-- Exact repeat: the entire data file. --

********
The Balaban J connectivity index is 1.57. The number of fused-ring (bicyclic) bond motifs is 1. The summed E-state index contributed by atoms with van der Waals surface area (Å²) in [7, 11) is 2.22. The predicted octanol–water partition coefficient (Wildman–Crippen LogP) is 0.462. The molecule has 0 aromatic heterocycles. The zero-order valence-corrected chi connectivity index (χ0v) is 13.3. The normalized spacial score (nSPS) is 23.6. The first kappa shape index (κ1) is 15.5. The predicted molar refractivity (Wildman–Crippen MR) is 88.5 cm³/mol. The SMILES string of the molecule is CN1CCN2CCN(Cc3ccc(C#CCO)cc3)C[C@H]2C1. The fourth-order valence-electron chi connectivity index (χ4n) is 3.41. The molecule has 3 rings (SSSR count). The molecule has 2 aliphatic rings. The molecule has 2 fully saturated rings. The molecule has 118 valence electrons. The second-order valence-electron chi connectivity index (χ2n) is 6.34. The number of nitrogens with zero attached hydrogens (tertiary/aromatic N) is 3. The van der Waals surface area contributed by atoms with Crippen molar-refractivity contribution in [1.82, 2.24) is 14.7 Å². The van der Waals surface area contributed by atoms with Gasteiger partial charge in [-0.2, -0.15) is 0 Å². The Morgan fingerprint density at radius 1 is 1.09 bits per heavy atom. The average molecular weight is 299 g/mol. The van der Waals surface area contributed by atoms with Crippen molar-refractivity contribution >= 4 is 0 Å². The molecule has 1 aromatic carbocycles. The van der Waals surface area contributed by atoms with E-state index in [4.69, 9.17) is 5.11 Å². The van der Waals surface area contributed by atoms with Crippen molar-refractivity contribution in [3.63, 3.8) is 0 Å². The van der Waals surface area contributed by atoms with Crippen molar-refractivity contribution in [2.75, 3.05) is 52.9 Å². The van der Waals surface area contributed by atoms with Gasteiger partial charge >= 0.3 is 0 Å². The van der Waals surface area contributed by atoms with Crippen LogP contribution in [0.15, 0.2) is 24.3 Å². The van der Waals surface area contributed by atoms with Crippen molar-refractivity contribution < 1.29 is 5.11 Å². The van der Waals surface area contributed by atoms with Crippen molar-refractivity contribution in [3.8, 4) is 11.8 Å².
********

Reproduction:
The Balaban J connectivity index is 1.57. The number of fused-ring (bicyclic) bond motifs is 1. The summed E-state index contributed by atoms with van der Waals surface area (Å²) in [7, 11) is 2.22. The predicted octanol–water partition coefficient (Wildman–Crippen LogP) is 0.462. The molecule has 0 aromatic heterocycles. The zero-order valence-corrected chi connectivity index (χ0v) is 13.3. The normalized spacial score (nSPS) is 23.6. The first kappa shape index (κ1) is 15.5. The predicted molar refractivity (Wildman–Crippen MR) is 88.5 cm³/mol. The SMILES string of the molecule is CN1CCN2CCN(Cc3ccc(C#CCO)cc3)C[C@H]2C1. The fourth-order valence-electron chi connectivity index (χ4n) is 3.41. The molecule has 3 rings (SSSR count). The molecule has 2 aliphatic rings. The molecule has 2 fully saturated rings. The molecule has 118 valence electrons. The second-order valence-electron chi connectivity index (χ2n) is 6.34. The number of nitrogens with zero attached hydrogens (tertiary/aromatic N) is 3. The van der Waals surface area contributed by atoms with Crippen molar-refractivity contribution in [1.82, 2.24) is 14.7 Å². The van der Waals surface area contributed by atoms with Gasteiger partial charge in [-0.2, -0.15) is 0 Å². The Morgan fingerprint density at radius 1 is 1.09 bits per heavy atom. The average molecular weight is 299 g/mol. The van der Waals surface area contributed by atoms with Crippen molar-refractivity contribution >= 4 is 0 Å². The molecule has 1 aromatic carbocycles. The van der Waals surface area contributed by atoms with E-state index in [4.69, 9.17) is 5.11 Å². The van der Waals surface area contributed by atoms with Crippen molar-refractivity contribution in [3.63, 3.8) is 0 Å². The van der Waals surface area contributed by atoms with Crippen molar-refractivity contribution in [2.75, 3.05) is 52.9 Å². The van der Waals surface area contributed by atoms with Gasteiger partial charge >= 0.3 is 0 Å². The van der Waals surface area contributed by atoms with Crippen LogP contribution in [0.15, 0.2) is 24.3 Å². The van der Waals surface area contributed by atoms with Crippen molar-refractivity contribution < 1.29 is 5.11 Å². The van der Waals surface area contributed by atoms with Crippen molar-refractivity contribution in [3.8, 4) is 11.8 Å².